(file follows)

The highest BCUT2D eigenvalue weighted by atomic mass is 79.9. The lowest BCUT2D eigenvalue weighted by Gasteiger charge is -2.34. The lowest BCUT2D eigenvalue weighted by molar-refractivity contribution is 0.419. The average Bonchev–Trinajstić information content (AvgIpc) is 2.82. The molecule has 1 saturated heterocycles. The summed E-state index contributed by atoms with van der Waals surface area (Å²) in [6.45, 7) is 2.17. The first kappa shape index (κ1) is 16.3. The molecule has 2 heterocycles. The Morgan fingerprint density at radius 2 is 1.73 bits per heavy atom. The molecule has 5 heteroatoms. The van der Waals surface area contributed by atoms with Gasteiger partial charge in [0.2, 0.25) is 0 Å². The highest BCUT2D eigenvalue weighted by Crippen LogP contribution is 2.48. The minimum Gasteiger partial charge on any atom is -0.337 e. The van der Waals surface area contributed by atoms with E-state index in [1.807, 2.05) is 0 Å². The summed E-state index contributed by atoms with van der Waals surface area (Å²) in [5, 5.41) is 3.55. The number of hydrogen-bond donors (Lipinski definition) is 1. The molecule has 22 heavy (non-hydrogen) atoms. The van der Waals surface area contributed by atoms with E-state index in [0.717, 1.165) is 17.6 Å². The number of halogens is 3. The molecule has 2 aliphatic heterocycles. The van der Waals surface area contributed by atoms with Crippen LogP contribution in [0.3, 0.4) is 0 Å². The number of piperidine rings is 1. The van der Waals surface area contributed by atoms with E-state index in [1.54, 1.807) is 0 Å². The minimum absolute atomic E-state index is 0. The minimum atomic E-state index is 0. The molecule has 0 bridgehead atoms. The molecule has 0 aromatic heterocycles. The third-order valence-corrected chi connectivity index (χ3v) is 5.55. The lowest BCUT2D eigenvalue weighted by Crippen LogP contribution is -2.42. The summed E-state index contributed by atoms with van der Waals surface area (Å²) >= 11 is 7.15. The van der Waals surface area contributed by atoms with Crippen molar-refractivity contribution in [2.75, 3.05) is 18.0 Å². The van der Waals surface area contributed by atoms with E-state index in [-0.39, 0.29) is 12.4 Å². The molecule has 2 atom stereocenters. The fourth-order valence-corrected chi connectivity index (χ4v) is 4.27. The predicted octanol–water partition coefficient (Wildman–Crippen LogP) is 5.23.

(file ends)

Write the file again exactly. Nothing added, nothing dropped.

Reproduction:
The highest BCUT2D eigenvalue weighted by atomic mass is 79.9. The lowest BCUT2D eigenvalue weighted by Gasteiger charge is -2.34. The lowest BCUT2D eigenvalue weighted by molar-refractivity contribution is 0.419. The average Bonchev–Trinajstić information content (AvgIpc) is 2.82. The molecule has 1 saturated heterocycles. The summed E-state index contributed by atoms with van der Waals surface area (Å²) in [6.45, 7) is 2.17. The first kappa shape index (κ1) is 16.3. The molecule has 2 heterocycles. The Morgan fingerprint density at radius 2 is 1.73 bits per heavy atom. The molecule has 5 heteroatoms. The van der Waals surface area contributed by atoms with Gasteiger partial charge in [0.2, 0.25) is 0 Å². The highest BCUT2D eigenvalue weighted by Crippen LogP contribution is 2.48. The minimum Gasteiger partial charge on any atom is -0.337 e. The van der Waals surface area contributed by atoms with E-state index in [1.807, 2.05) is 0 Å². The summed E-state index contributed by atoms with van der Waals surface area (Å²) in [5, 5.41) is 3.55. The number of hydrogen-bond donors (Lipinski definition) is 1. The molecule has 22 heavy (non-hydrogen) atoms. The van der Waals surface area contributed by atoms with E-state index in [0.717, 1.165) is 17.6 Å². The number of halogens is 3. The molecule has 2 aliphatic heterocycles. The van der Waals surface area contributed by atoms with Crippen LogP contribution in [0.3, 0.4) is 0 Å². The number of piperidine rings is 1. The van der Waals surface area contributed by atoms with E-state index in [1.54, 1.807) is 0 Å². The minimum absolute atomic E-state index is 0. The minimum atomic E-state index is 0. The molecule has 0 bridgehead atoms. The molecule has 0 aromatic heterocycles. The third-order valence-corrected chi connectivity index (χ3v) is 5.55. The lowest BCUT2D eigenvalue weighted by Crippen LogP contribution is -2.42. The summed E-state index contributed by atoms with van der Waals surface area (Å²) >= 11 is 7.15. The van der Waals surface area contributed by atoms with Crippen molar-refractivity contribution in [2.75, 3.05) is 18.0 Å². The van der Waals surface area contributed by atoms with E-state index in [-0.39, 0.29) is 12.4 Å². The molecule has 2 atom stereocenters. The fourth-order valence-corrected chi connectivity index (χ4v) is 4.27. The predicted octanol–water partition coefficient (Wildman–Crippen LogP) is 5.23.